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dc.contributor.authorEdlen-Nezin, Lynn Janet
dc.date.accessioned2018-07-12T18:51:25Z
dc.date.available2018-07-12T18:51:25Z
dc.date.issued1996
dc.identifier.citationSource: Dissertation Abstracts International, Volume: 58-05, Section: B, page: 2660.
dc.identifier.urihttp://gateway.proquest.com/openurl?url_ver=Z39.88-2004&rft_val_fmt=info:ofi/fmt:kev:mtx:dissertation&res_dat=xri:pqm&rft_dat=xri:pqdiss:9733213
dc.identifier.urihttps://hdl.handle.net/20.500.12202/3729
dc.description.abstractPerceptions of overweight, body image and body proportion were assessed in a sample of elderly community-dwelling white women applying for admission to a cognitive-behavioral weight control program, Dietary Intervention: Evaluation of Technology (D.I.E.T.). The first hypothesis proposed that elderly women would perceive themselves as less overweight than a comparison sample of younger women at equivalent relative body weight. Age was negatively correlated with perception of overweight (r = {dollar}-{dollar}.1899, p {dollar}<{dollar}.0005) and positively correlated with body mass index (r =.3401, p {dollar}<{dollar}.0005), and a significant predictor of perceived overweight (T = {dollar}-{dollar}9.65, df = 1722, p {dollar}<{dollar}.00005).;The second hypothesis proposed that in elderly women, perception of overweight would not be systematically higher or lower than suggested "ideal" weights. "Ideal weights" were based on values from Age-Specific Gerontology Research Center tables and the 1985 Metropolitan Life Insurance Weight for Height Tables. Desirable weights ({dollar}\overline {lcub}X{rcub}{dollar} = 137.65, SD = 13.50) fell below Gerontology Research Center values ({dollar}\overline {lcub}X{rcub}{dollar} = 145.67, SD = 10.41) and above Metropolitan Life values ({dollar}\overline {lcub}X{rcub}{dollar} = 128.50, SD = 7.67).;The third hypothesis proposed that body satisfaction would be more strongly predicted by satisfaction with the abdomen than by satisfaction with other body sites, as measured by a body-cathexis scale. This was not supported.;The fourth hypothesis proposed that dissatisfaction with lower body sites (hips, buttocks and thighs) would be associated with higher body weights. Correlation was not significant (r =.1356, p =.060) with "stomach" included as part of the upper body, but reassigning of "stomach" to the lower body showed significant correlations between both body weight (p =.012) and BMI (p =.041).;Body image is discussed in relation to the aging process. It is suggested that aging may help to buffer against the prevalent societal overconcern with shape and thinness. Tracking body image over time could provide a potentially valuable psychosocial correlate of weight change and help inform the establishment of weight recommendations for elderly women.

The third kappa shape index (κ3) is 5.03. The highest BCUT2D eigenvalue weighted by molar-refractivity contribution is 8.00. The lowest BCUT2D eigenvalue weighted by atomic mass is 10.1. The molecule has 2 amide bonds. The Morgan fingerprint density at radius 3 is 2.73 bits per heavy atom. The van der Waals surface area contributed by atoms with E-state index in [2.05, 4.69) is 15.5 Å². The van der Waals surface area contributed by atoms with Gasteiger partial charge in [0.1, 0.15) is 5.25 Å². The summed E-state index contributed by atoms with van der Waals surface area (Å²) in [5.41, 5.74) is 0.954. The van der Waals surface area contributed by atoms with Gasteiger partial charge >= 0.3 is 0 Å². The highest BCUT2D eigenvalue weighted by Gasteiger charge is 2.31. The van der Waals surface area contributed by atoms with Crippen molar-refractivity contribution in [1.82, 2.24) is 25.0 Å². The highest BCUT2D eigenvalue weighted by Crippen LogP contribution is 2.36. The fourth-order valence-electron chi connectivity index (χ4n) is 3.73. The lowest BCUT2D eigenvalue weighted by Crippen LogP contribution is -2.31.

dc.publisherProQuest Dissertations & Theses
dc.subjectBehavioral psychology.
dc.subjectDevelopmental psychology.
dc.subjectGerontology.
dc.subjectCognitive psychology.
dc.titlePerception of body weight, image and proportion in elderly women
dc.typeDissertation


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